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There have been a great many changes in Tahosa Valley over the years but Edward A., my grandfather simply wouldn't have believed there would ever be an elevator within two miles of the homestead he bought in 1917. But here it is, at the new San Malo. And it's a real elevator, that goes up three floors. I took it the other day, to go have Sunday brunch at the new Bosetti's Restaurant on the second floor of the new building. (Monsignor Bosetti, you may remember, was the first prelate to head of the old Camp Saint Malo)
Everything at San Malo is new, including the name, which used to be Saint Malo, as you probably know. Bosetti's opened in October, and I had to wait until the middle of the Christmas snowstorm to get a reservation.
When we did get one we had dinner in solitary splendor with about a dozen people in a room which seats 300, surrounded by enough food for an army.
I'm not a food critic, so I'll just say that we'll prob¬ably go back fairly soon. We had an opportunity to look into the rooms, which rent at what are now considered reasonable rates, and while they haven't been decorated yet, they're pretty much what you would find in a good Holiday Inn and there are even a few suites with fire¬places.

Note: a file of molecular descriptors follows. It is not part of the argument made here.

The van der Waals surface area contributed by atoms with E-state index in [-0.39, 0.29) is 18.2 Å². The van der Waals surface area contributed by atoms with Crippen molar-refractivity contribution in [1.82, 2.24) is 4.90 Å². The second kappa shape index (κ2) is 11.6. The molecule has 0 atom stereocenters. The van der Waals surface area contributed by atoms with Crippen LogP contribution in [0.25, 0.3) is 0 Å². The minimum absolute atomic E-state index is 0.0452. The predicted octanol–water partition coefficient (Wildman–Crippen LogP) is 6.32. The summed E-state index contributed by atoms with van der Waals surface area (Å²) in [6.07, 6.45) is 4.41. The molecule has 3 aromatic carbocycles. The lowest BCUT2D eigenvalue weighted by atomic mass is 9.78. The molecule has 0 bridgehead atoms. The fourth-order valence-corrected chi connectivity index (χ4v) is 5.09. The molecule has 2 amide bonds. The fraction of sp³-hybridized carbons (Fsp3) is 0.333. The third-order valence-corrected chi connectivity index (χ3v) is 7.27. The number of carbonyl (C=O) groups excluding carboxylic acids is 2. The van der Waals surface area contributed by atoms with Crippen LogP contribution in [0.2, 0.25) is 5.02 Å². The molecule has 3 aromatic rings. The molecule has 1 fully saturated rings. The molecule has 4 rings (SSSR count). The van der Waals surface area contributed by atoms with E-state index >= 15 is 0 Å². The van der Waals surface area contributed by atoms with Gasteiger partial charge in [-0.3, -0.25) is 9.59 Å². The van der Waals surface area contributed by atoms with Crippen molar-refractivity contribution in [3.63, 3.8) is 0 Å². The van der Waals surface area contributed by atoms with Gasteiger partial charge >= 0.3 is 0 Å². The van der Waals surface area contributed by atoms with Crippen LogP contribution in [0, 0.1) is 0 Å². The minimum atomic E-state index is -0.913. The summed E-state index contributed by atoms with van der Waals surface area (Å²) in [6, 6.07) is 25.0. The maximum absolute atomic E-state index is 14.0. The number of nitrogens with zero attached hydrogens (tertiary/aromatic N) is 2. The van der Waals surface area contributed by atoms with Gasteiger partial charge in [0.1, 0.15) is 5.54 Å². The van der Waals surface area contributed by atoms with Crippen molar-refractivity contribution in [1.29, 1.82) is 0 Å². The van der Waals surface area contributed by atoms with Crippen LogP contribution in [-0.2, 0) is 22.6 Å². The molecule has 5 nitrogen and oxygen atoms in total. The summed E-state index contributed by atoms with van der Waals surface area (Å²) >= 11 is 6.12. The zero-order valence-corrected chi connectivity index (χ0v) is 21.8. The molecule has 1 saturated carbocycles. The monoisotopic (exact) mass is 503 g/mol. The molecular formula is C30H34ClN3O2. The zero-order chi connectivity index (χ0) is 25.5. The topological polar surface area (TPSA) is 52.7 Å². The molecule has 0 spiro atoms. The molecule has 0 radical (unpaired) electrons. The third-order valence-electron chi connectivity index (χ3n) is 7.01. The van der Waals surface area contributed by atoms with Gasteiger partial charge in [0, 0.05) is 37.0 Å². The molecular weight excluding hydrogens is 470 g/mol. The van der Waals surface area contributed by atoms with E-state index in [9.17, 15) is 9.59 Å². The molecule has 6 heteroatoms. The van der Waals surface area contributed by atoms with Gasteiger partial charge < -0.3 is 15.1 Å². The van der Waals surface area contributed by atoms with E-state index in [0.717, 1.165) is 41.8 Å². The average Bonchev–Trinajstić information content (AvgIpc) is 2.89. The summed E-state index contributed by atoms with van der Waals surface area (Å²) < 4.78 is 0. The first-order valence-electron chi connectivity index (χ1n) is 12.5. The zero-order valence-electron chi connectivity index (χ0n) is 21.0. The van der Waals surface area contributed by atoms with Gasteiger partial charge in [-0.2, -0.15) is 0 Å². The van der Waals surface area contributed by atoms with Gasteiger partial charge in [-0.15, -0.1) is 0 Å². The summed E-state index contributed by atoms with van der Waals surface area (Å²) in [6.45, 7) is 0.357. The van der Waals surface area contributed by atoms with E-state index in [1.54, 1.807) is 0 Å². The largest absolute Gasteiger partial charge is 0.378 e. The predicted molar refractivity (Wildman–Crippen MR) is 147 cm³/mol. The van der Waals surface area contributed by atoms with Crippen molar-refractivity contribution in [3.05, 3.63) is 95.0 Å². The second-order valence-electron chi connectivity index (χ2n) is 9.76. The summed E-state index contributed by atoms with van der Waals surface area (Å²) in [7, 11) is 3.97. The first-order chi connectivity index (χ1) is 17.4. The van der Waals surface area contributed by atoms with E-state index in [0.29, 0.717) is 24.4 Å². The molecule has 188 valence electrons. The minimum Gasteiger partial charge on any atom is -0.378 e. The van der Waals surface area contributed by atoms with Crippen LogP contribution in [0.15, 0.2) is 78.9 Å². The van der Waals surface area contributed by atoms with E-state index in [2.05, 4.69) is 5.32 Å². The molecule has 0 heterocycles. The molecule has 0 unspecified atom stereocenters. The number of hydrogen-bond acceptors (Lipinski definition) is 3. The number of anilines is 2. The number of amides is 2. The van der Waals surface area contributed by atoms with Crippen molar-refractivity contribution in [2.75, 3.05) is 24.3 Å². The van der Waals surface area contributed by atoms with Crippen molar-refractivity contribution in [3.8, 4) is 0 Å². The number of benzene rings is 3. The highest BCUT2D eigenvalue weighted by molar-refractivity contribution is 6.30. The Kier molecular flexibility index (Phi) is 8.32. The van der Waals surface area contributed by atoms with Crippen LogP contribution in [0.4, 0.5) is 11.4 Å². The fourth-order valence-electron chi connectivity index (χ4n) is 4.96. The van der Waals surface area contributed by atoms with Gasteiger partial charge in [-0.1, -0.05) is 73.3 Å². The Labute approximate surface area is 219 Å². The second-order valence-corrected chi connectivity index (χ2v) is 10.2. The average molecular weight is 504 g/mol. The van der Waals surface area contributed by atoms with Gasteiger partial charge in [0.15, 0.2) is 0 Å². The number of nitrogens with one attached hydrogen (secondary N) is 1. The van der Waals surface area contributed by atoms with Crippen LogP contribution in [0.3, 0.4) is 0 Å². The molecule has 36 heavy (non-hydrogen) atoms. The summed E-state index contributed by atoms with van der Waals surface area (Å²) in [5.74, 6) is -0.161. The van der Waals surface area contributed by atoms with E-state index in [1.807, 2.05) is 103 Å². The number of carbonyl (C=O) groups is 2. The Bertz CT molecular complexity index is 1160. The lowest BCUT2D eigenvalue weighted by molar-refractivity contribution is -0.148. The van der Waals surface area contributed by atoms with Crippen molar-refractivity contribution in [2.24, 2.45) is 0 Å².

Because the chapel has always been a place where people like to get married, I suspect San Malo will do a good business in the summer because it's now a place where one can honeymoon in style. There's talk of a swimming pool and the structure itself has the feel of an elegant lodge at a ski area, with a huge four sided fire¬place and tall ceilings in the common area.
I was also told they'll start building 150 rooms for a youth camp next summer.
If you've been here a long time and haven't seen the new San Malo you ought to go and gawk, at least and ride the elevator. And if you're new you can sympathize with us old folks who thought the end had come when the Estes Park Bank put an elevator in their new building back in the 70s. There's something a little strange about riding an elevator darned near in the trough of Mt. Meeker, but it just shows you that people have faith (to choose a word carefully) in the future of this place. I noticed, though, that faith has its limits; there's an elaborate sprinkler system at the new San Malo.
© 1985 – 2003, David E. Steiner
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